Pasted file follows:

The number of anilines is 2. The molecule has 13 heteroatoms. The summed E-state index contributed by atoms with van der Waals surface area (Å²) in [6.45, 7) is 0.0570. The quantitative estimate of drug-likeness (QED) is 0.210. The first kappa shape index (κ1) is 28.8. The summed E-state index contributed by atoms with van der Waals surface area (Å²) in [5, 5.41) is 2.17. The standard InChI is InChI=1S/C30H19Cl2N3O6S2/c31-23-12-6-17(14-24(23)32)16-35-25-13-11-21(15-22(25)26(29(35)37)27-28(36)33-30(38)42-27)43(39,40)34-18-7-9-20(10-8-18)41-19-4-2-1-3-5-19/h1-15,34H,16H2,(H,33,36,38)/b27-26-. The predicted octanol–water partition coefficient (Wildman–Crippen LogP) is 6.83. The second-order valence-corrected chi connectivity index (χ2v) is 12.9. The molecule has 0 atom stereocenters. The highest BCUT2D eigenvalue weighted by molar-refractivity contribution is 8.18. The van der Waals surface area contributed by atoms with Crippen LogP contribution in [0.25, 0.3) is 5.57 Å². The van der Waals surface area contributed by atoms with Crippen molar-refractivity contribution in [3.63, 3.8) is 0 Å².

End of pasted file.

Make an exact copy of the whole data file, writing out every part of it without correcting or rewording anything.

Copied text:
The number of anilines is 2. The molecule has 13 heteroatoms. The summed E-state index contributed by atoms with van der Waals surface area (Å²) in [6.45, 7) is 0.0570. The quantitative estimate of drug-likeness (QED) is 0.210. The first kappa shape index (κ1) is 28.8. The summed E-state index contributed by atoms with van der Waals surface area (Å²) in [5, 5.41) is 2.17. The standard InChI is InChI=1S/C30H19Cl2N3O6S2/c31-23-12-6-17(14-24(23)32)16-35-25-13-11-21(15-22(25)26(29(35)37)27-28(36)33-30(38)42-27)43(39,40)34-18-7-9-20(10-8-18)41-19-4-2-1-3-5-19/h1-15,34H,16H2,(H,33,36,38)/b27-26-. The predicted octanol–water partition coefficient (Wildman–Crippen LogP) is 6.83. The second-order valence-corrected chi connectivity index (χ2v) is 12.9. The molecule has 0 atom stereocenters. The highest BCUT2D eigenvalue weighted by molar-refractivity contribution is 8.18. The van der Waals surface area contributed by atoms with Crippen LogP contribution in [0.25, 0.3) is 5.57 Å². The van der Waals surface area contributed by atoms with Crippen molar-refractivity contribution in [3.63, 3.8) is 0 Å².